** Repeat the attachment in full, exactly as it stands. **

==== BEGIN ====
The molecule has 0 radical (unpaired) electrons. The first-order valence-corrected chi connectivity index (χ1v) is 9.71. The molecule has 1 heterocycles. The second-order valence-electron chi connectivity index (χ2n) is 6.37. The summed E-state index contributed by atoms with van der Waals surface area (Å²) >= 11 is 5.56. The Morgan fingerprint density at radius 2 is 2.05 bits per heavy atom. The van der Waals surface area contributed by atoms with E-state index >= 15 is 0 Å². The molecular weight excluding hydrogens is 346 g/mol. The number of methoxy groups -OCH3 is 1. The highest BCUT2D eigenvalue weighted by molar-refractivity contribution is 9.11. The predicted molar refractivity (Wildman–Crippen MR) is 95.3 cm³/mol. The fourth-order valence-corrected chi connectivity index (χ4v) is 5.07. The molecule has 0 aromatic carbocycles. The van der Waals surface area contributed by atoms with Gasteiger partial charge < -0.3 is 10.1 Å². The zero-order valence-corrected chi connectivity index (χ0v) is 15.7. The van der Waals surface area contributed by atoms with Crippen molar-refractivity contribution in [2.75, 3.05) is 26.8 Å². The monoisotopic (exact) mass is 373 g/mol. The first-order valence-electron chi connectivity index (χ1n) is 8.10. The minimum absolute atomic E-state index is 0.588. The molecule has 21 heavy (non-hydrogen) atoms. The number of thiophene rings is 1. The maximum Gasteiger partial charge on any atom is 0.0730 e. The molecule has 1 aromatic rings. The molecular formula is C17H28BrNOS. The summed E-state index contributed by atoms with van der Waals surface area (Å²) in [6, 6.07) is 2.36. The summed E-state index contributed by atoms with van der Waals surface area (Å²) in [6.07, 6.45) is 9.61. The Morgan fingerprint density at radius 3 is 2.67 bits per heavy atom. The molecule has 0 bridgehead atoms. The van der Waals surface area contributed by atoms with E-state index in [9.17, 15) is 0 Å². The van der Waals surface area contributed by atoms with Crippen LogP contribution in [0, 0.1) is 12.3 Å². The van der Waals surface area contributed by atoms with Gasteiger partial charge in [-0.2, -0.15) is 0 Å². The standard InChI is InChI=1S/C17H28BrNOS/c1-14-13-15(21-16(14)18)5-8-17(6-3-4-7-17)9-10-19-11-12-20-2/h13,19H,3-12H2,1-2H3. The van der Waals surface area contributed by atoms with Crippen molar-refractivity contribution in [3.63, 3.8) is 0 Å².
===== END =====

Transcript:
The molecule has 0 radical (unpaired) electrons. The first-order valence-corrected chi connectivity index (χ1v) is 9.71. The molecule has 1 heterocycles. The second-order valence-electron chi connectivity index (χ2n) is 6.37. The summed E-state index contributed by atoms with van der Waals surface area (Å²) >= 11 is 5.56. The Morgan fingerprint density at radius 2 is 2.05 bits per heavy atom. The van der Waals surface area contributed by atoms with E-state index >= 15 is 0 Å². The molecular weight excluding hydrogens is 346 g/mol. The number of methoxy groups -OCH3 is 1. The highest BCUT2D eigenvalue weighted by molar-refractivity contribution is 9.11. The predicted molar refractivity (Wildman–Crippen MR) is 95.3 cm³/mol. The fourth-order valence-corrected chi connectivity index (χ4v) is 5.07. The molecule has 0 aromatic carbocycles. The van der Waals surface area contributed by atoms with Gasteiger partial charge < -0.3 is 10.1 Å². The zero-order valence-corrected chi connectivity index (χ0v) is 15.7. The van der Waals surface area contributed by atoms with Crippen molar-refractivity contribution in [2.75, 3.05) is 26.8 Å². The monoisotopic (exact) mass is 373 g/mol. The first-order valence-electron chi connectivity index (χ1n) is 8.10. The minimum absolute atomic E-state index is 0.588. The molecule has 21 heavy (non-hydrogen) atoms. The number of thiophene rings is 1. The maximum Gasteiger partial charge on any atom is 0.0730 e. The molecule has 1 aromatic rings. The molecular formula is C17H28BrNOS. The summed E-state index contributed by atoms with van der Waals surface area (Å²) in [6, 6.07) is 2.36. The summed E-state index contributed by atoms with van der Waals surface area (Å²) in [6.07, 6.45) is 9.61. The Morgan fingerprint density at radius 3 is 2.67 bits per heavy atom. The molecule has 0 bridgehead atoms. The van der Waals surface area contributed by atoms with E-state index in [9.17, 15) is 0 Å². The van der Waals surface area contributed by atoms with Crippen LogP contribution in [0, 0.1) is 12.3 Å². The van der Waals surface area contributed by atoms with Gasteiger partial charge in [-0.2, -0.15) is 0 Å². The standard InChI is InChI=1S/C17H28BrNOS/c1-14-13-15(21-16(14)18)5-8-17(6-3-4-7-17)9-10-19-11-12-20-2/h13,19H,3-12H2,1-2H3. The van der Waals surface area contributed by atoms with Crippen molar-refractivity contribution in [3.63, 3.8) is 0 Å².